Signs I am not a nature girl:
1-One summer I had a mosquito bite on my forehead swell so vehemently, I was able to use it as a shelf to rest my soda can.
2-I’ve had to go to the ER for an allergic reaction to a down pillow. Twice.
3-The last time I got on a horse it walked into a tree to knock me off.
I envy those blonde, sporty girls who can hop on a surf board or horse’s back, perfectly at ease as they maneuver over nature’s hurdles. I feel more comfortable with both feet on the ground wearing something with sequins plus an albuterol inhaler/epi pen combo by my side.
With Sydney approaching, I have that old outdoorsy anxiety I would get when I knew it was kickball day at school and there was no way I could get out of it again unless I faked a severe injury. I know Sydney is a metropolis, but it has produced the likes of Hugh Jackman, Cate Blanchett and Crocodile Dundee (if I may date myself). And let’s not forget about Nicole Kidman who wrestled the force of nature known as ‘Scientology’ to the ground without even a pair of high heels on.
So to assuage my fears and ease my way into the Outback, enter Calgary, or rather, the entire Province of Alberta. The Rocky Mountains end (or begin) up here on the border of British Columbia and Alberta where a wild west vibe requires its visitors to get in canoes, wear cowboy hats and even look mountain goats right in the eye.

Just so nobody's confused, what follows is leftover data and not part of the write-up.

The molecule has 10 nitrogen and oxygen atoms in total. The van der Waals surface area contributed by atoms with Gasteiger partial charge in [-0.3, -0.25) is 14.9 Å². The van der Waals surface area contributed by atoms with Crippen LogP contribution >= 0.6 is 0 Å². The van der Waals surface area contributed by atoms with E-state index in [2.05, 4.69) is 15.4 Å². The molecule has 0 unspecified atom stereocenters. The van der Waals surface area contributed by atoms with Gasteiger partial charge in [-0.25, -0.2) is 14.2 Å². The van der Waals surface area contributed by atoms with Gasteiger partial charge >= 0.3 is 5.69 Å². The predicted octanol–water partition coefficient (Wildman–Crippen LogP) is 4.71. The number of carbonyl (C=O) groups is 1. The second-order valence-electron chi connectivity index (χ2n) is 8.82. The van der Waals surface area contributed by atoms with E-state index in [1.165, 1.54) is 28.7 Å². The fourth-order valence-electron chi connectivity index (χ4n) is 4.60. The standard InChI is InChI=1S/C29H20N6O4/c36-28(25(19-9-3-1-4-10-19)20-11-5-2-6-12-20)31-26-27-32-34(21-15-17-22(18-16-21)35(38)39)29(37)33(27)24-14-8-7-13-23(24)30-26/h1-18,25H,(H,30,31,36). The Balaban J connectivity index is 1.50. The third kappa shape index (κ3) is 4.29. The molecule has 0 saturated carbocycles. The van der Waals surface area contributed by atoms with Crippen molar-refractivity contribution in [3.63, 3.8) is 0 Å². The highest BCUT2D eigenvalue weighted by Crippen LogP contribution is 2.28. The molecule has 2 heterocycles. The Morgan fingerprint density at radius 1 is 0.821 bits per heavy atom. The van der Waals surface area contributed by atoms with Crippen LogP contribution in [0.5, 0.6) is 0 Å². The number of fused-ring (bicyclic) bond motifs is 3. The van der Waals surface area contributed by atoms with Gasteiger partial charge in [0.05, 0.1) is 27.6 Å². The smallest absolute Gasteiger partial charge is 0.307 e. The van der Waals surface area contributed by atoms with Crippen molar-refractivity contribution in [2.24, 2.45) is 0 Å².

We eased ourselves into nature slowly with a visit first to the sleek and proper Spruce Meadows, the largest show jumping, horse facility in North America.
In a very civilized manor we donned our requisite collared shirts while we sipped Pimms cups, which I am not allergic to, and watched Olympic athletes calmly jump their horses over a series of difficult jumps.
Everyone lightly clapped before a royal calvary rode out to present an award to the winner.
This is also the place where we received an early glimpse of G’s fearlessness in regards to amusement park rides (another thing I simply just tell people I’m allergic to).
Just an hour north of all this is Banff, the Canadian National Park. This is the place for hikers and bikers, but luckily, you can enjoy the drive to Banff from the safety and comfort of your own motor vehicle.
A little further north of Banff is Lake Louise. The lake is filled by snow as it melts and rolls down the side of this mountain.
At this point we were now primed for all the action and adventure of Calgary’s greatest attraction—their annual Stampede. Every summer a 2 week stampede replete with rodeo, poutine (french fries covered in gravy and topped with giant cheese curds—damn you Canada), and many amusement park rides, takes place downtown. This year, due to inclement weather the whole of downtown Calgary flooded (3 days before we arrived, but that story is for another time) including the stampede grounds. Calgarians responded by making these T-Shirts (left <—–). So with this mentality, how could we not put on a cowboy hat,
send the boys down the Euro slide (don’t be fooled by the look on G’s face, as soon as he got to the bottom he asked to go again),
or allow G to jump on a trampoline connected to bunjee cords?
Our next stops were Edmonton—>Regina—>Winnipeg—>Minneapolis